Joanne Barkan has written powerful articles in Dissent about the power wielded by billionaires to control and direct public education. (See here.)


Now she has written an article in The Guardian about the Zuckerbergs’ pledge to place 99% of their Facebook stock (value: about $45-46 billion) in a limited liability corporation, which they will use to influence public policy. Her article has the title “Wealthy Philanthropists Should Not Impose Their Idea of the Common Good on Us.”


She writes:


There’s a strong argument to be made that the private tax-exempt foundation doesn’t fit well in a functioning democracy. As the eminent US jurist Richard Posner wrote: “A perpetual charitable foundation, however, is a completely irresponsible institution, answerable to nobody. It competes neither in capital markets nor in product markets … and, unlike a hereditary monarch whom such a foundation otherwise resembles, it is subject to no political controls either.”


Although the Chan Zuckerberg Initiative isn’t a foundation and will pay taxes, nothing about their project changes the fundamental contradiction of mega philanthropy: the wealthy have the power to impose their personal visions of the common good on everyone else while calling it charity. In the tug-of-war between government by the people and social engineering by multibillionaire philanthropists, Chan and Zuckerberg pull on the side of the powerful social engineers.


However, in the New Yorker, James Surowiecki writes “In Defense of Philanthocapitalism,” a spirited defense of the Zuckerbergs, the Gates, and the other billionaires who are willing to try bold new approaches that government is too timid to try. So I assume he includes the Koch brothers, who use their wealth to reshape the economy to benefit the 1%, and Art Pope, who has used his wealth to hand the state of North Carolina over to the Tea Party, and the Waltons, who use their billions to stamp out unions and public schools.


He writes:


In an ideal world, big foundations might be superfluous. But in the real world they are vital, because they are adept at targeting problems that both the private sector and the government often neglect. The classic mission of nonprofits is investing in what economists call public goods—things that have benefits for everyone, even people who haven’t paid for them. Public health is a prime example: we would all benefit from the eradication of malaria and tuberculosis (diseases that Bill Gates’s foundation has spent billions fighting). But, since the benefits of public goods are widely enjoyed, it’s hard to get anyone in particular to foot the bill.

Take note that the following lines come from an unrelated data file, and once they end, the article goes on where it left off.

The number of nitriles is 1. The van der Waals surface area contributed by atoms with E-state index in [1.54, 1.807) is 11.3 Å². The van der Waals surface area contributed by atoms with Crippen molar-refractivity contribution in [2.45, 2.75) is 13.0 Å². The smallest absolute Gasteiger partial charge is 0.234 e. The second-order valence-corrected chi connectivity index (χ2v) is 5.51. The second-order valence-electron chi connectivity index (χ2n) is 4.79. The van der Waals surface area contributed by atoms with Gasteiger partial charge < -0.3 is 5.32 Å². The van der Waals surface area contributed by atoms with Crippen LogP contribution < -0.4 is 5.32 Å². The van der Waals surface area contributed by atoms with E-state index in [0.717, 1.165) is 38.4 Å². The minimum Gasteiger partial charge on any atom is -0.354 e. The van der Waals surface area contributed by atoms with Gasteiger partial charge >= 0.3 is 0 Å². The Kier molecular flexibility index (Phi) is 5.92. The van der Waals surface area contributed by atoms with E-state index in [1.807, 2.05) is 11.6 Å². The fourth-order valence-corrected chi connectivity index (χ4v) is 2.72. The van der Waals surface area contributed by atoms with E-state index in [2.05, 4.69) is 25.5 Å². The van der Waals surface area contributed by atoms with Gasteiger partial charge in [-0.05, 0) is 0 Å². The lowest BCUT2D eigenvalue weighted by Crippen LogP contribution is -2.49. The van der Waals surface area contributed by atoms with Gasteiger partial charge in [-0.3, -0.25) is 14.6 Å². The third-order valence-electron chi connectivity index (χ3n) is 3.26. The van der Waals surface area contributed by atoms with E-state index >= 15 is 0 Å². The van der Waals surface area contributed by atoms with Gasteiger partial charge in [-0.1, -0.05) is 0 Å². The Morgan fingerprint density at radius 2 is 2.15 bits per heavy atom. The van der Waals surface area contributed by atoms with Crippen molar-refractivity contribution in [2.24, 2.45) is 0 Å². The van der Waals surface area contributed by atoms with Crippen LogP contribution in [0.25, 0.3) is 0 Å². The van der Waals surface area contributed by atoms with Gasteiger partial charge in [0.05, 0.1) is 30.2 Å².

Ah, yes, what would we do without the Koch brothers, the Walton Family Foundation, and other billionaire foundations that do not believe in the public sector? What would educators do if they didn’t have the Gates Foundation to tell them how to evaluate teachers and how to turn public assets over the unaccountable charter schools and how to teach reading and mathematics? What would Los Angeles do if it didn’t have Eli Broad picking its superintendent and deciding to take control of half the children in the public schools and hand them over to privately managed charters and at the same time underwriting coverage of education in the Los Angeles Times? What would Philadelphia do if it didn’t have local foundations deciding to privatize its public schools? How many other cities have private foundations that have decided to lead the charge for school privatization? How many rightwing think tanks would shrivel and die without the support of the same billionaires and their foundations?


Who should shape the public good? The philanthrocapitalists or the public? Who holds the foundations accountable when they make a mistake? To whom are they accountable? No one. How can they preach accountability to everyone else but not for themselves?


Please read and comment.